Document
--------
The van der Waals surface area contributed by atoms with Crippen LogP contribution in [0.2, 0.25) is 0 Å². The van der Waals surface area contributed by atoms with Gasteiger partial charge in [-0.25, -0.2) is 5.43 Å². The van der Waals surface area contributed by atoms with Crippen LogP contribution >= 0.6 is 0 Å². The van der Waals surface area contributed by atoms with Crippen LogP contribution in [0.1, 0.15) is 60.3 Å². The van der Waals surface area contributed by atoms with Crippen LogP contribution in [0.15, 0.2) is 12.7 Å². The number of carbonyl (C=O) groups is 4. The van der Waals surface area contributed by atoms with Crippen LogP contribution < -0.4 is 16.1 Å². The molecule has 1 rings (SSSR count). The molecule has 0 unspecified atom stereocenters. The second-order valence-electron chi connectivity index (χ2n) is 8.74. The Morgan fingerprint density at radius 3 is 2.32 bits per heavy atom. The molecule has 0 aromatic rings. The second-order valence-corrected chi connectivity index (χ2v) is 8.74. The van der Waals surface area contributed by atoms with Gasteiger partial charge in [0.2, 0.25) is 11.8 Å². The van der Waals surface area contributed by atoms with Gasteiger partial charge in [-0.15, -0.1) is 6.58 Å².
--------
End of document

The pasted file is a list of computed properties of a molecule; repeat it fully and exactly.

The van der Waals surface area contributed by atoms with Crippen LogP contribution in [0.2, 0.25) is 0 Å². The van der Waals surface area contributed by atoms with Gasteiger partial charge in [-0.25, -0.2) is 5.43 Å². The van der Waals surface area contributed by atoms with Crippen LogP contribution >= 0.6 is 0 Å². The van der Waals surface area contributed by atoms with Crippen LogP contribution in [0.1, 0.15) is 60.3 Å². The van der Waals surface area contributed by atoms with Crippen LogP contribution in [0.15, 0.2) is 12.7 Å². The number of carbonyl (C=O) groups is 4. The van der Waals surface area contributed by atoms with Crippen LogP contribution < -0.4 is 16.1 Å². The molecule has 1 rings (SSSR count). The molecule has 0 unspecified atom stereocenters. The second-order valence-electron chi connectivity index (χ2n) is 8.74. The Morgan fingerprint density at radius 3 is 2.32 bits per heavy atom. The molecule has 0 aromatic rings. The second-order valence-corrected chi connectivity index (χ2v) is 8.74. The van der Waals surface area contributed by atoms with Gasteiger partial charge in [0.2, 0.25) is 11.8 Å². The van der Waals surface area contributed by atoms with Gasteiger partial charge in [-0.15, -0.1) is 6.58 Å².